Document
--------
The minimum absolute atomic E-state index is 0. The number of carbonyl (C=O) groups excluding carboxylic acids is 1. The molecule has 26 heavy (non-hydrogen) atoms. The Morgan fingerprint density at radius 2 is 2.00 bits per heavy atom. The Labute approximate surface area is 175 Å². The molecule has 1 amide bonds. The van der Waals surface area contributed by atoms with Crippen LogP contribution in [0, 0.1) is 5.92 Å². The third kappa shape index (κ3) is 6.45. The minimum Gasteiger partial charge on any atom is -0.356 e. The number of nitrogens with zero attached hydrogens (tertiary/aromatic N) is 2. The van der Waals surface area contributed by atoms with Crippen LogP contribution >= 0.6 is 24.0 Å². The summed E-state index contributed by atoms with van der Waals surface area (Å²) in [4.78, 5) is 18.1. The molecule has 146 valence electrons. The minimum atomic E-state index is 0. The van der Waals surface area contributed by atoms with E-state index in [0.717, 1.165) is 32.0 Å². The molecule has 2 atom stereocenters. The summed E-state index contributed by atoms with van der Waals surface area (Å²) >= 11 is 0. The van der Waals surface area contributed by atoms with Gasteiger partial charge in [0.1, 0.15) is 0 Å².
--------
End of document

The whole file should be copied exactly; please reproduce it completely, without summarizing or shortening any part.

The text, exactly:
The minimum absolute atomic E-state index is 0. The number of carbonyl (C=O) groups excluding carboxylic acids is 1. The molecule has 26 heavy (non-hydrogen) atoms. The Morgan fingerprint density at radius 2 is 2.00 bits per heavy atom. The Labute approximate surface area is 175 Å². The molecule has 1 amide bonds. The van der Waals surface area contributed by atoms with Crippen LogP contribution in [0, 0.1) is 5.92 Å². The third kappa shape index (κ3) is 6.45. The minimum Gasteiger partial charge on any atom is -0.356 e. The number of nitrogens with zero attached hydrogens (tertiary/aromatic N) is 2. The van der Waals surface area contributed by atoms with Crippen LogP contribution >= 0.6 is 24.0 Å². The summed E-state index contributed by atoms with van der Waals surface area (Å²) in [4.78, 5) is 18.1. The molecule has 146 valence electrons. The minimum atomic E-state index is 0. The van der Waals surface area contributed by atoms with E-state index in [0.717, 1.165) is 32.0 Å². The molecule has 2 atom stereocenters. The summed E-state index contributed by atoms with van der Waals surface area (Å²) >= 11 is 0. The van der Waals surface area contributed by atoms with Gasteiger partial charge in [0.1, 0.15) is 0 Å².